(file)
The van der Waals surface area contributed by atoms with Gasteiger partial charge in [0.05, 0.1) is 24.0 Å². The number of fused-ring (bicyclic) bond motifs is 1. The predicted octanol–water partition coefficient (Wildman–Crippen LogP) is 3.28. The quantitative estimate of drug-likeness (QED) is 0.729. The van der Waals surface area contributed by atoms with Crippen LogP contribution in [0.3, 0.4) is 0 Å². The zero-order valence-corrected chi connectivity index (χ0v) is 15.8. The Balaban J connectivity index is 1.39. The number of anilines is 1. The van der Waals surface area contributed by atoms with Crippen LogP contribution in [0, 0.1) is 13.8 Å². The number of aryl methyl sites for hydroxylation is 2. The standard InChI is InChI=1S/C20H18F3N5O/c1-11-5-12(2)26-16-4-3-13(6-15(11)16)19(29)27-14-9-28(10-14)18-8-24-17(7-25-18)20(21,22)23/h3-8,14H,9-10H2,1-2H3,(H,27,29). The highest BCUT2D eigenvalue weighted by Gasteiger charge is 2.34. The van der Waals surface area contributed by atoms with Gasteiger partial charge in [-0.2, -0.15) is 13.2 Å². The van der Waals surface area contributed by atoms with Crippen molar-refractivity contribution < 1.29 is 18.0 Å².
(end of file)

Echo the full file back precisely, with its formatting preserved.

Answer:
The van der Waals surface area contributed by atoms with Gasteiger partial charge in [0.05, 0.1) is 24.0 Å². The number of fused-ring (bicyclic) bond motifs is 1. The predicted octanol–water partition coefficient (Wildman–Crippen LogP) is 3.28. The quantitative estimate of drug-likeness (QED) is 0.729. The van der Waals surface area contributed by atoms with Crippen LogP contribution in [0.3, 0.4) is 0 Å². The zero-order valence-corrected chi connectivity index (χ0v) is 15.8. The Balaban J connectivity index is 1.39. The number of anilines is 1. The van der Waals surface area contributed by atoms with Crippen LogP contribution in [0, 0.1) is 13.8 Å². The number of aryl methyl sites for hydroxylation is 2. The standard InChI is InChI=1S/C20H18F3N5O/c1-11-5-12(2)26-16-4-3-13(6-15(11)16)19(29)27-14-9-28(10-14)18-8-24-17(7-25-18)20(21,22)23/h3-8,14H,9-10H2,1-2H3,(H,27,29). The highest BCUT2D eigenvalue weighted by Gasteiger charge is 2.34. The van der Waals surface area contributed by atoms with Gasteiger partial charge in [-0.2, -0.15) is 13.2 Å². The van der Waals surface area contributed by atoms with Crippen molar-refractivity contribution < 1.29 is 18.0 Å².